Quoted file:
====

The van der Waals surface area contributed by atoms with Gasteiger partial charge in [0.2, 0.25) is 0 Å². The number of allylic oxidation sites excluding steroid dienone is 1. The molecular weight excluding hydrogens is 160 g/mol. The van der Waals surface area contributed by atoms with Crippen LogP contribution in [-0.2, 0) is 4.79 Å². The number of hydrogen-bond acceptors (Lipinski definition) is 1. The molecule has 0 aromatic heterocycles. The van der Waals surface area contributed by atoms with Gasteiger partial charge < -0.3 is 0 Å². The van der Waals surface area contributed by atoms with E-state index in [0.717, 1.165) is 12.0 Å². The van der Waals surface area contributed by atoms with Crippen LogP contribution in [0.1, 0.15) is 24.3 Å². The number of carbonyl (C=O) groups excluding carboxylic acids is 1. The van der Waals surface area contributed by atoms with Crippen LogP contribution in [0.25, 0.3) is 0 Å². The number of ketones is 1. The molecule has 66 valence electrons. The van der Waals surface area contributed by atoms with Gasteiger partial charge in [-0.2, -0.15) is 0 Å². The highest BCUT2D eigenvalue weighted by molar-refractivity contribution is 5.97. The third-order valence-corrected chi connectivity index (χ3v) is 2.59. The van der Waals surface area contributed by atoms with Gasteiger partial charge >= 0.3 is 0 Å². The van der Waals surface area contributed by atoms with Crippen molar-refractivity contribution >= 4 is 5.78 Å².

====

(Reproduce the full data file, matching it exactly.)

The van der Waals surface area contributed by atoms with Gasteiger partial charge in [0.2, 0.25) is 0 Å². The number of allylic oxidation sites excluding steroid dienone is 1. The molecular weight excluding hydrogens is 160 g/mol. The van der Waals surface area contributed by atoms with Crippen LogP contribution in [-0.2, 0) is 4.79 Å². The number of hydrogen-bond acceptors (Lipinski definition) is 1. The molecule has 0 aromatic heterocycles. The van der Waals surface area contributed by atoms with Gasteiger partial charge < -0.3 is 0 Å². The van der Waals surface area contributed by atoms with E-state index in [0.717, 1.165) is 12.0 Å². The van der Waals surface area contributed by atoms with Crippen LogP contribution in [0.1, 0.15) is 24.3 Å². The number of carbonyl (C=O) groups excluding carboxylic acids is 1. The van der Waals surface area contributed by atoms with Crippen LogP contribution in [0.25, 0.3) is 0 Å². The number of ketones is 1. The molecule has 66 valence electrons. The van der Waals surface area contributed by atoms with Gasteiger partial charge in [-0.2, -0.15) is 0 Å². The highest BCUT2D eigenvalue weighted by molar-refractivity contribution is 5.97. The third-order valence-corrected chi connectivity index (χ3v) is 2.59. The van der Waals surface area contributed by atoms with Gasteiger partial charge >= 0.3 is 0 Å². The van der Waals surface area contributed by atoms with Crippen molar-refractivity contribution >= 4 is 5.78 Å².